Panzer Dragoon Orta

Earlier today, Sega and a company named Forever Entertainment announced that they would be co-creating and co-publishing remakes for Sega’s Saturn shooter Panzer Dragoon and its sequel Panzer Dragoon II: Zwei. The first game will be made available before the end of 2019, if all things go according to schedule.

Forever Entertainment is a Polish publisher and developer which is known for a large number of games, but most notably the recent Fear Effect: Sedna. The company obtained the license through a Square Enix program that licenses out old IPs to developers that want to do something with them, which they certainly did as you can tell from our review.

The company describes the games as “refreshes” that conform to modern graphical standards, though it is unclear exactly what they mean by either descriptor. 

“The entire Panzer Dragoon series has been repeatedly remade and released on many platforms,” Forever Entertainment writes in a press release. “The last re-launch took place in April 2018 on Xbox One, where players can play Panzer Dragoon Orta with a backward compatibility. The new version of the game will be characterized by a completely new graphics compatible with today’s standards and several modifications of the game, making it more attractive to modern players, while remaining faithful to the original in terms of story.”

Press inquiries to Sega are redirected back to Forever Entertainment, with the Japanese company stating that they are not involved with the title. Forever did not yet respond to our inquiry of how Sega is co-creating the games in that instance.

The two Panzer Dragoon games being remade are both rail shooters made by Yukio Futatsugi, who later went on to make the Xbox One launch title Crimson Dragon. He is currently working on Swery65’s pet-based mystery game, The Good Life. The Panzer Dragoon series also birthed the rare and lauded Panzer Dragoon Saga, which sells for over $1000 for mint condition western copies.

I was talking with Game Informer creative director and friend Jeff Akervik one day, and somewhere in the conversation NHL 98 came up – specifically its intro. I never played the game back in the day, and I don’t think I could remember hardly any sports game intro off the top of my head – that’s how pedestrian most of them are.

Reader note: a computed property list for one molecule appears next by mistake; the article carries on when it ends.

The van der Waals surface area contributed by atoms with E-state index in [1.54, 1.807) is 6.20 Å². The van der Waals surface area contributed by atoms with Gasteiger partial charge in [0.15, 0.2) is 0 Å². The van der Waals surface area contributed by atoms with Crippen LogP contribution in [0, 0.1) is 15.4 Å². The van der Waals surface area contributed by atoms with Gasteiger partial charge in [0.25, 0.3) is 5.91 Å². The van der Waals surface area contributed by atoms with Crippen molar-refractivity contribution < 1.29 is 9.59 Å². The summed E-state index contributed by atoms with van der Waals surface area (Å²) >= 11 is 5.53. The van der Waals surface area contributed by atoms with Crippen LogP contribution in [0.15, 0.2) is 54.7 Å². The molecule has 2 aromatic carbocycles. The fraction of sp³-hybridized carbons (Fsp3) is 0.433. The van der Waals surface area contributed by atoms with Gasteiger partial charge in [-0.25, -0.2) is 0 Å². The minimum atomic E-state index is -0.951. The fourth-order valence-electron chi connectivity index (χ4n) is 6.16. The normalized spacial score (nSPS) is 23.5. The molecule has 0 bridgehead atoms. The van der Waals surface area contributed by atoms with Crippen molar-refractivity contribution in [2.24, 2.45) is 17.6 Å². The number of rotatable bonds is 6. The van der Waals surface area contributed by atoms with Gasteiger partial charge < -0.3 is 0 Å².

Akervik was not only adamant that I see the intro, but that it was one of his favorites in all of video games. After finding the video on YouTube and chuckling at the thorough ’90s-ness of the production and a bygone era of the NHL, the metal guitar riffs kicked in, sending the intro to another level that concluded – fittingly – with an explosion.

Suitably impressed, I was curious how the whole thing came about. In these days of pervasive licensed music, the NHL 98 intro is striking for its tenor and commendable for simply going for it.

One of the people behind the intro is Jeff van Dyck veteran video game composer and audio director who has won BAFTA awards for Alien: Isolation and Shogun: Total War Warlord Edition. Van Dyck and Saki Kaskas both wrote the music for the game, and I talked to Van Dyck about the game and his time with the NHL series.

The Word of that Game Was ‘Distortion’

“Nobody was really filtering what we were doing,” says Van Dyck of his and Kaskas’ work on NHL 98, “and it seemed like the further we pushed it the more people liked it.”

Despite the relatively harmonious process of working on the game itself, Van Dyck did not get off on the right foot with soon-to-be-employer Electronic Arts when he interviewed for EA Canada in Vancouver in 1992. Van Dyck answered a job posting for an audio programmer even though he wasn’t a programmer at all.

“I was interviewed by all these programmers, and I just failed that interview miserably,” he says. “But two weeks later they phoned me back and said, ‘You’re a crap audio programmer, but you’re obviously really good at producing music. We’d like to offer you a job in our audio department.'”

Despite his proficiency, van Dyck wasn’t trusted with game music straight out of the gate, but was tasked with creating sound effects for the PC version of the NHL series on the then-standard Sound Blaster sound cards. After writing music for inline skating title Skitchin’, Van Dyck earned composer duties for NHL 96 on PC.

Van Dyck says that all the music for the game was streamed so they weren’t limited by the technology at the time, allowing him to record music and put it straight into the game – a process which led him to bring Saki Kaskas to EA, whom Van Dyck met through the Vancouver music scene, and the two were in a jazz/prog-rock band. Kaskas’ guitar work impressed those within EA, and the pair co-wrote music through NHL 98.

“[Producer Ken Sayler] said something like, ‘There should be a voice in here, an announcer, saying some stuff. Can you write some stuff?” remembers Van Dyck of composing music for the intro. “And I said, ‘I’m not really sure what he should say,’ and basically [Sayler] just rattled off what you hear in that intro. It was very flippant, the way he issued it. I think he was expecting me to re-write it, but at the time I just went, ‘Well, it sounds good enough to me.'”